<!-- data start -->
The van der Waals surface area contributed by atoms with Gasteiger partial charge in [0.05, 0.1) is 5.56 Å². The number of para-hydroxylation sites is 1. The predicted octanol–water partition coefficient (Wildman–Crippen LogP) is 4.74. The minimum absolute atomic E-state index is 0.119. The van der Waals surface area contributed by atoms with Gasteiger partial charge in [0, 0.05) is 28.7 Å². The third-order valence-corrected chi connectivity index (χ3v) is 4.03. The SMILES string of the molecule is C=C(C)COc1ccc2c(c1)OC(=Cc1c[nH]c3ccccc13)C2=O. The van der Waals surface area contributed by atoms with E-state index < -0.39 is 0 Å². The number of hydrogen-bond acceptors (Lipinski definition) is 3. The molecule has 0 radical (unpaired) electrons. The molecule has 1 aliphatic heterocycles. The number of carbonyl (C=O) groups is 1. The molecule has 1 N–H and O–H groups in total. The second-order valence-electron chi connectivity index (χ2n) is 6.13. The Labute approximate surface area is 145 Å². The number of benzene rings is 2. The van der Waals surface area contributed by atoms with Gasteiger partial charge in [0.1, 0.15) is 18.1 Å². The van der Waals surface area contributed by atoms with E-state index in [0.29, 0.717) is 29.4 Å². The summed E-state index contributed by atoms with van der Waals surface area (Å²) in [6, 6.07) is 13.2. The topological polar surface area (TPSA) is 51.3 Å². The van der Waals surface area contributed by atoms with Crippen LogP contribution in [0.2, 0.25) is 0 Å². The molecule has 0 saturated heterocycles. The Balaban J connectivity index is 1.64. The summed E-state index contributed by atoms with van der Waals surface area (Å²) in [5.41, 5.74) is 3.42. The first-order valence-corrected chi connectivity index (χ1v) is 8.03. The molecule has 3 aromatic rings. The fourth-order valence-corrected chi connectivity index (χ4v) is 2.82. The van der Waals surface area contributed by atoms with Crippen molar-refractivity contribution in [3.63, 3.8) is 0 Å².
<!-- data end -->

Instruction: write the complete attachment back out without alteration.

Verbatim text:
The van der Waals surface area contributed by atoms with Gasteiger partial charge in [0.05, 0.1) is 5.56 Å². The number of para-hydroxylation sites is 1. The predicted octanol–water partition coefficient (Wildman–Crippen LogP) is 4.74. The minimum absolute atomic E-state index is 0.119. The van der Waals surface area contributed by atoms with Gasteiger partial charge in [0, 0.05) is 28.7 Å². The third-order valence-corrected chi connectivity index (χ3v) is 4.03. The SMILES string of the molecule is C=C(C)COc1ccc2c(c1)OC(=Cc1c[nH]c3ccccc13)C2=O. The van der Waals surface area contributed by atoms with E-state index < -0.39 is 0 Å². The number of hydrogen-bond acceptors (Lipinski definition) is 3. The molecule has 0 radical (unpaired) electrons. The molecule has 1 aliphatic heterocycles. The number of carbonyl (C=O) groups is 1. The molecule has 1 N–H and O–H groups in total. The second-order valence-electron chi connectivity index (χ2n) is 6.13. The Labute approximate surface area is 145 Å². The number of benzene rings is 2. The van der Waals surface area contributed by atoms with Gasteiger partial charge in [0.1, 0.15) is 18.1 Å². The van der Waals surface area contributed by atoms with E-state index in [0.29, 0.717) is 29.4 Å². The summed E-state index contributed by atoms with van der Waals surface area (Å²) in [6, 6.07) is 13.2. The topological polar surface area (TPSA) is 51.3 Å². The van der Waals surface area contributed by atoms with Crippen LogP contribution in [0.2, 0.25) is 0 Å². The molecule has 0 saturated heterocycles. The Balaban J connectivity index is 1.64. The summed E-state index contributed by atoms with van der Waals surface area (Å²) in [5.41, 5.74) is 3.42. The first-order valence-corrected chi connectivity index (χ1v) is 8.03. The molecule has 3 aromatic rings. The fourth-order valence-corrected chi connectivity index (χ4v) is 2.82. The van der Waals surface area contributed by atoms with Crippen molar-refractivity contribution in [3.63, 3.8) is 0 Å².